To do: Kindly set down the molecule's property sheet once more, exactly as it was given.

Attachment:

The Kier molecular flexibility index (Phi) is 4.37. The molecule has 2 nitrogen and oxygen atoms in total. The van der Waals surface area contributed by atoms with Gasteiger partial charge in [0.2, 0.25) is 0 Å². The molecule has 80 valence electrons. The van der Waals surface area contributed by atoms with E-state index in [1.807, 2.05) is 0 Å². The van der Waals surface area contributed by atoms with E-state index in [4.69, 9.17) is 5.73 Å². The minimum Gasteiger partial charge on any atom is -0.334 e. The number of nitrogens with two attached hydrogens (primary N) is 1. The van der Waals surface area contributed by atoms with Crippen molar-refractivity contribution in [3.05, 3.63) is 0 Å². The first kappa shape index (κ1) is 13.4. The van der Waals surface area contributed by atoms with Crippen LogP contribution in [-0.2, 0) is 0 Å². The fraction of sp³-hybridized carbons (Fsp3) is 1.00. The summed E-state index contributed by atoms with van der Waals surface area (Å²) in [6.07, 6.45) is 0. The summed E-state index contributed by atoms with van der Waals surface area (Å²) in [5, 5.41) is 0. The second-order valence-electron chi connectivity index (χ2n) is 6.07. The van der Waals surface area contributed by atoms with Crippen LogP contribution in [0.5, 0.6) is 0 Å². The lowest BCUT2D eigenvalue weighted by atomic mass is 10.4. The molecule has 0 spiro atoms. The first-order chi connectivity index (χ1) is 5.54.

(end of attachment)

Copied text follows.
The Kier molecular flexibility index (Phi) is 4.37. The molecule has 2 nitrogen and oxygen atoms in total. The van der Waals surface area contributed by atoms with Gasteiger partial charge in [0.2, 0.25) is 0 Å². The molecule has 80 valence electrons. The van der Waals surface area contributed by atoms with E-state index in [1.807, 2.05) is 0 Å². The van der Waals surface area contributed by atoms with E-state index in [4.69, 9.17) is 5.73 Å². The minimum Gasteiger partial charge on any atom is -0.334 e. The number of nitrogens with two attached hydrogens (primary N) is 1. The van der Waals surface area contributed by atoms with Crippen molar-refractivity contribution in [3.05, 3.63) is 0 Å². The first kappa shape index (κ1) is 13.4. The van der Waals surface area contributed by atoms with Crippen LogP contribution in [-0.2, 0) is 0 Å². The fraction of sp³-hybridized carbons (Fsp3) is 1.00. The summed E-state index contributed by atoms with van der Waals surface area (Å²) in [6.07, 6.45) is 0. The summed E-state index contributed by atoms with van der Waals surface area (Å²) in [5, 5.41) is 0. The second-order valence-electron chi connectivity index (χ2n) is 6.07. The van der Waals surface area contributed by atoms with Crippen LogP contribution in [0.5, 0.6) is 0 Å². The lowest BCUT2D eigenvalue weighted by atomic mass is 10.4. The molecule has 0 spiro atoms. The first-order chi connectivity index (χ1) is 5.54.